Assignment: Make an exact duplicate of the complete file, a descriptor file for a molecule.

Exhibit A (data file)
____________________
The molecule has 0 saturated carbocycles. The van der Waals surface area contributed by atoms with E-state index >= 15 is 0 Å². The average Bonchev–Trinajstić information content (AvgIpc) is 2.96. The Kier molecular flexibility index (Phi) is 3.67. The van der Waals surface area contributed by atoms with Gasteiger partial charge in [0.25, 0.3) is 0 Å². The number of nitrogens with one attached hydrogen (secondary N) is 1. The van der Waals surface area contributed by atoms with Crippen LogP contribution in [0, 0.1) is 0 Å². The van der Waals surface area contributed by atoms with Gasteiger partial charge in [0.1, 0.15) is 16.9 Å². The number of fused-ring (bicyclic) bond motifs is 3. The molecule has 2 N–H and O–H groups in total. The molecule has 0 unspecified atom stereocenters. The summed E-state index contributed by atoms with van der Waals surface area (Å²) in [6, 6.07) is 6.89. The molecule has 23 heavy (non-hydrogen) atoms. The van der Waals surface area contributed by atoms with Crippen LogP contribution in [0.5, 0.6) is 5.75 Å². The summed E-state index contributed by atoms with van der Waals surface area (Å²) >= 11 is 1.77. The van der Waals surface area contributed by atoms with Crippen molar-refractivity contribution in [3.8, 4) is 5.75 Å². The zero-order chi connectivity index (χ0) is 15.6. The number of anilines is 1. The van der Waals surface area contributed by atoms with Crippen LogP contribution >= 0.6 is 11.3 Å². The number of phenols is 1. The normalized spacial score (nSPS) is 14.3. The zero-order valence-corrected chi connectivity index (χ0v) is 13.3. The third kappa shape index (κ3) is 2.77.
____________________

The molecule has 0 saturated carbocycles. The van der Waals surface area contributed by atoms with E-state index >= 15 is 0 Å². The average Bonchev–Trinajstić information content (AvgIpc) is 2.96. The Kier molecular flexibility index (Phi) is 3.67. The van der Waals surface area contributed by atoms with Gasteiger partial charge in [0.25, 0.3) is 0 Å². The number of nitrogens with one attached hydrogen (secondary N) is 1. The van der Waals surface area contributed by atoms with Crippen LogP contribution in [0, 0.1) is 0 Å². The van der Waals surface area contributed by atoms with Gasteiger partial charge in [0.1, 0.15) is 16.9 Å². The number of fused-ring (bicyclic) bond motifs is 3. The molecule has 2 N–H and O–H groups in total. The molecule has 0 unspecified atom stereocenters. The summed E-state index contributed by atoms with van der Waals surface area (Å²) in [6, 6.07) is 6.89. The molecule has 23 heavy (non-hydrogen) atoms. The van der Waals surface area contributed by atoms with Crippen LogP contribution in [0.5, 0.6) is 5.75 Å². The summed E-state index contributed by atoms with van der Waals surface area (Å²) >= 11 is 1.77. The van der Waals surface area contributed by atoms with Crippen molar-refractivity contribution in [3.8, 4) is 5.75 Å². The zero-order chi connectivity index (χ0) is 15.6. The number of anilines is 1. The van der Waals surface area contributed by atoms with Crippen LogP contribution >= 0.6 is 11.3 Å². The number of phenols is 1. The normalized spacial score (nSPS) is 14.3. The zero-order valence-corrected chi connectivity index (χ0v) is 13.3. The third kappa shape index (κ3) is 2.77.